The Australian share market continued its fall over the past month. Pretty clearly, this fall is being driven by changing sentiment in the US market. When we look at the drivers of the US market, this does not make a lot of sense. But the old saying appears to be true: when the American market catches a cold, the rest of the world sneezes.
Well, we will almost say ‘we told you so.’ Last month we analysed the extraordinary growth of the US share market over the last ten years – and suggested that the main driver of that growth, the technology sector, may be in for a correction. And the correction happened: shares in one company alone (Amazon) fell by 18% across the first 26 days of October, while the (US) market fell 9% overall. Read on to see what this means for the Australian market.
In this newsletter, we look at a very strange phenomenon. In 2008/2009, Australia was one of very few developed economies that did not enter recession as part of the GFC. Despite that, our share market fell by about the same proportion as the US share market. Since then, however, the US market has roared ahead, while the Australian market has grown at a much more gentle pace. Read on to find out the hows and whys of the difference.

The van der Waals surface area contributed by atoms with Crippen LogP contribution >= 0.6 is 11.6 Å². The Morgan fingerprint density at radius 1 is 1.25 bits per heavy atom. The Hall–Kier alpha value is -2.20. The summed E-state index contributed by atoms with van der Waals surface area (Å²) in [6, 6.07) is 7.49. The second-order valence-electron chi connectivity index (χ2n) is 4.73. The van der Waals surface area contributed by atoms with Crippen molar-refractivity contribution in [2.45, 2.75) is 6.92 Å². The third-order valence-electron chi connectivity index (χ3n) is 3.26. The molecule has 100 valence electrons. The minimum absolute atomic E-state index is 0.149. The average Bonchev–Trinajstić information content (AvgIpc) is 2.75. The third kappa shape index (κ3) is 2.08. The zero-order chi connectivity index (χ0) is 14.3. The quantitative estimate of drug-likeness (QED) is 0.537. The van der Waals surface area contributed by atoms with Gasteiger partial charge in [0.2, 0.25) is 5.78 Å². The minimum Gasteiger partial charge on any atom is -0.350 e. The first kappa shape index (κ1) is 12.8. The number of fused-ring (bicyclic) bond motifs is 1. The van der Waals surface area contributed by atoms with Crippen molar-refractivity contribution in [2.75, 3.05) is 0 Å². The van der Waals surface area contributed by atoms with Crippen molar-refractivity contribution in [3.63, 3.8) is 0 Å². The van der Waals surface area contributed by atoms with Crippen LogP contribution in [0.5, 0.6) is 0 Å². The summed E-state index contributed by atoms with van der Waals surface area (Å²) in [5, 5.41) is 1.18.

In this newsletter, we take a step back from the short term noise to look at some underlying demand factors that affect investment markets: the interplay between owner-occupiers and investors in the residential property market; and the semi-regular reactions to the threat of tariff ‘wars’ on global share markets. Please enjoy!
In this July newsletter, we have a look at the financial year that has just ended. And, when we compare residential property and the share market (Australia’s two largest investment markets), we see a marked contrast: a great year for share market investors, not so great for residential property investors. Unless they invest in Hobart. Indeed, Hobartians with a decent share portfolio should be the happiest people in the country right now.
Welcome to our April newsletter. March was quite a month on world share markets, with the US’ introduction of trade tariffs spooking shareholders in that country and others, including Australia. Our market fell, but by nowhere near as much as the US market. What will happen next? In property, prices continue to cool in Australia’s largest markets. Is this a peak or a plateau? Read on to find out.